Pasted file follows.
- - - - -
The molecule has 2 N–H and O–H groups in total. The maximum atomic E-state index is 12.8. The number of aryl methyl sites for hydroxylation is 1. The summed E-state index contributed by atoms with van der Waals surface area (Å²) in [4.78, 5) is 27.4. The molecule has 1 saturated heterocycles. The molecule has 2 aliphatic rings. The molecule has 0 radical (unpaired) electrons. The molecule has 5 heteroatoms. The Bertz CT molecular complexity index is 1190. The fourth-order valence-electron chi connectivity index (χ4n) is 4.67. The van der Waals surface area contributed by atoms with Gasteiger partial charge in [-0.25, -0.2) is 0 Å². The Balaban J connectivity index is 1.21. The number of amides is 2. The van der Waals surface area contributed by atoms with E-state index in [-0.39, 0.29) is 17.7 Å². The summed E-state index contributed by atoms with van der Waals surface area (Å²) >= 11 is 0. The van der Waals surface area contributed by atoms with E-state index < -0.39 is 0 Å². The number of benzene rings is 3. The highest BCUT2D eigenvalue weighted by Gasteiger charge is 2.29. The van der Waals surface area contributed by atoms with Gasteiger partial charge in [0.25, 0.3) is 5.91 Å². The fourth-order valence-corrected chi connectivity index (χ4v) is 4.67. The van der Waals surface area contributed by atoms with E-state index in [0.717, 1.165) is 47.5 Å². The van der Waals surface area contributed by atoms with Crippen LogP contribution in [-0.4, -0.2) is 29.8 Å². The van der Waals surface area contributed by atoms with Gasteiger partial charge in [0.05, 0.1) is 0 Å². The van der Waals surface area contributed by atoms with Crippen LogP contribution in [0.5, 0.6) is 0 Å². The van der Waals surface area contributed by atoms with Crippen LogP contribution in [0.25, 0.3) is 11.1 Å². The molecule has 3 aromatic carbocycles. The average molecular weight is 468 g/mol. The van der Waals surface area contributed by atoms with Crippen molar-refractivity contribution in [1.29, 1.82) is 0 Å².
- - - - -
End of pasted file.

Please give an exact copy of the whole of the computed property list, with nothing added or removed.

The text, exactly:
The molecule has 2 N–H and O–H groups in total. The maximum atomic E-state index is 12.8. The number of aryl methyl sites for hydroxylation is 1. The summed E-state index contributed by atoms with van der Waals surface area (Å²) in [4.78, 5) is 27.4. The molecule has 1 saturated heterocycles. The molecule has 2 aliphatic rings. The molecule has 0 radical (unpaired) electrons. The molecule has 5 heteroatoms. The Bertz CT molecular complexity index is 1190. The fourth-order valence-electron chi connectivity index (χ4n) is 4.67. The van der Waals surface area contributed by atoms with Gasteiger partial charge in [-0.25, -0.2) is 0 Å². The Balaban J connectivity index is 1.21. The number of amides is 2. The van der Waals surface area contributed by atoms with E-state index in [-0.39, 0.29) is 17.7 Å². The summed E-state index contributed by atoms with van der Waals surface area (Å²) >= 11 is 0. The van der Waals surface area contributed by atoms with E-state index < -0.39 is 0 Å². The number of benzene rings is 3. The highest BCUT2D eigenvalue weighted by Gasteiger charge is 2.29. The van der Waals surface area contributed by atoms with Gasteiger partial charge in [0.25, 0.3) is 5.91 Å². The fourth-order valence-corrected chi connectivity index (χ4v) is 4.67. The van der Waals surface area contributed by atoms with E-state index in [0.717, 1.165) is 47.5 Å². The van der Waals surface area contributed by atoms with Crippen LogP contribution in [-0.4, -0.2) is 29.8 Å². The van der Waals surface area contributed by atoms with Gasteiger partial charge in [0.05, 0.1) is 0 Å². The van der Waals surface area contributed by atoms with Crippen LogP contribution in [0.5, 0.6) is 0 Å². The van der Waals surface area contributed by atoms with Crippen LogP contribution in [0.25, 0.3) is 11.1 Å². The molecule has 3 aromatic carbocycles. The average molecular weight is 468 g/mol. The van der Waals surface area contributed by atoms with Crippen molar-refractivity contribution in [1.29, 1.82) is 0 Å².